Four of Shirwani's works were written in Arabic and six in Turkish. There is no other productive medical writer in the first period of Ottoman medicine. In addition to reflecting the scientific mentality of the period clearly, it is of great importance since he wrote his works in plain Turkish, which everyone can understand even today.

Mukbilzade Mümin (Muqbilzada Mumin)

One of the important scientists of the Ottoman period is Muqbilzada Mumin, who lived during the reign Murad II and left two important works. Mumin was one of the first Ottoman physicians along with Shirwani, who was interested in eye diseases specially.

The author's first work is "Zahire-i Muradiye", which was dedicated to the sultan. His second work "Miftahun-Nur wa Khazainus-Surur" is an important medical book, which was also dedicated to the sultan. The book describes the details of eye diseases after the diagnosis and health information is mentioned in general. In this important work, head and skull structure and diseases, eye diseases, eyelid disorders, conjunctiva and corneal diseases are described in detail, measures against those diseases and their cures are explained.

The presence of Muqbilzada Mumin in the lists of physicians in all of the Darush-Shifa foundations in the Ottoman State proves that he was a very important physician of the period and it reflects the importance given to eye diseases at that time.

Ali Kuşçu (Ali Qushji)

Ali Qushji, who has a well-deserved reputation among the scientists of astronomy and mathematics in the Turkish-Islamic world, is considered to be the leading scientist of astronomy among Ottoman Turks. The Western and Eastern Science world regard him as an exceptional scientist that lived in the 15th century. Qushji learned mathematics from Ulugh Bey and Qadizada. He went to Azerbaijan, where he served as the embassy under the command Sultan Hasan the Tall of Akkoyunlu State for a while; then, he worked as a scientist in the palace of Sultan Mehmed II (the Conqueror).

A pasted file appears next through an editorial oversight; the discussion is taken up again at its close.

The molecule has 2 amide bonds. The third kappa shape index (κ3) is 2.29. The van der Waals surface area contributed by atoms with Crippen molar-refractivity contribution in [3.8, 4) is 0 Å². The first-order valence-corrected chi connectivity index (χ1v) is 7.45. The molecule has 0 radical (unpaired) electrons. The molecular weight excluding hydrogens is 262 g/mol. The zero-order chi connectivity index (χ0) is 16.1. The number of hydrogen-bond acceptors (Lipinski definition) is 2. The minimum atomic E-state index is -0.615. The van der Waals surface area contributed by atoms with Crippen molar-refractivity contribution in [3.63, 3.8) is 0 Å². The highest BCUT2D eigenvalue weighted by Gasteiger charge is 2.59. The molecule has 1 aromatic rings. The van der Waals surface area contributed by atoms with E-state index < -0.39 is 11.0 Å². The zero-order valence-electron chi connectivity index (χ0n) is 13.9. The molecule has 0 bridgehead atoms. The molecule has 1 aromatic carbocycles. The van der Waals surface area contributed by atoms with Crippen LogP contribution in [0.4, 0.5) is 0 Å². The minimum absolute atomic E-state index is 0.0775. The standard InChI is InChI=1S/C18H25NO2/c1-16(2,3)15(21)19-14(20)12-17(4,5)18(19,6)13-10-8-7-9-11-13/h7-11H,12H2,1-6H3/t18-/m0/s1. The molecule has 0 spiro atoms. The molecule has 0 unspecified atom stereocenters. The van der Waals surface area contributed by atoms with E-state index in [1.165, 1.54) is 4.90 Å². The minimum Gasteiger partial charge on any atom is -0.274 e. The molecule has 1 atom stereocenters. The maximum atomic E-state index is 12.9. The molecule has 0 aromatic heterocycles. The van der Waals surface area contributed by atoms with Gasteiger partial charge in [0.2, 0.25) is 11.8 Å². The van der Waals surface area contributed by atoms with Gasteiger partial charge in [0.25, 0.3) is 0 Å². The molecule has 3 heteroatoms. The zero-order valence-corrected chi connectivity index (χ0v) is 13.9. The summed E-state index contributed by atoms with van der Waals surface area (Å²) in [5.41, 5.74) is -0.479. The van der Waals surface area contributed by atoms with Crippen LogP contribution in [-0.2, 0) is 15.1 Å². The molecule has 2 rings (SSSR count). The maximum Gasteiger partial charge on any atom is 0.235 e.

Ali Kuşçu, who made a sundial in the Fatih Complex, and who took part in scientific discussions, determined the degree of latitude and longitude of Istanbul. Ali Qushji, produced the first map of the Moon; his name was given to a region in the Moon. Ali Qushji's works can be divided into two main parts. The first one is about religion and philology. The other is about mathematics and astronomy. The most important one of these works is "Risale fil-Hay'a". It was presented to Fatih (the Conqueror) with the name "Fathiya" as it was completed on the day of the Conquest of Istanbul. This work, which is a major breakthrough in the field of mathematics and astronomy, contains all of the scientific details of heavenly bodies, including the distance of them to the world. The book was written in Persian and then translated into Arabic. It was still preferred as a book on astronomy even after the Western science became widespread in Turkey.

Mirim Çelebi (Chalabi)

Mirim Chalabi, whose real name Mahmud b. Mehmed, was one of the most prominent astronomers and mathematicians in the Ottoman State in the 16th century. He was born in Istanbul, studied in madrasas and worked as a teacher when Bayezid II was a prince; he occupied important positions in the state.

One of the most important works of Chalabi, who is the grandson of Qadizada and Ali Qushji, is an explanation called "Dusturul-Amal wa Tashihul-Jadwal", which   he wrote in Persian, about Ulugh Bey's Zij (Catalogue of Stars). The author described the topics in a variety of ways; for example, he showed five clear solutions to calculate one degree of arc sine.

Mirim Chalabi, also wrote an explanation for Fathiya, written by his grandfather Ali Qushji on astronomy, upon the insistence Sultan Selim I. He wrote seven or eight booklets about mathematics and astronomy. Mirim Chalabi is one of the Muslim scientists who worked the hardest for the advancement of the sciences of astronomy and mathematics in the Ottoman State.

Taqiyuddin Efendi

He is one of the most important astronomers of the 16th century. He came to Istanbul from Cairo to work for the state. He was welcomed due to his mastery in mathematics and was introduced to the Sultan. An observatory was established thanks to his great help. The observatory he founded was equipped with the most important astronomical instruments of that time. It is a very important place with the observations made in it, the tools used there and the astronomers who worked there.

The most important work of Taqiyuddin is "Sidratul-Muntaha". In this work, he calculated solar parameters by using the three observation points method. Taqiyuddin is the third person in the world to use this method after Tycho Brahe and Copernicus. Although they obtained similar results, Taqiyuddin's calculations related to the solar parameters were recorded as the most accurate calculations of the 16th century.

Taqiyuddin mentions “clocks” in his works as if they are astronomical tools. The most important features of his clocks was that they showed minutes and seconds precisely. The production of a clock including minutes and seconds in Europe took place in the same period when Taqiyuddin mentioned that mechanism.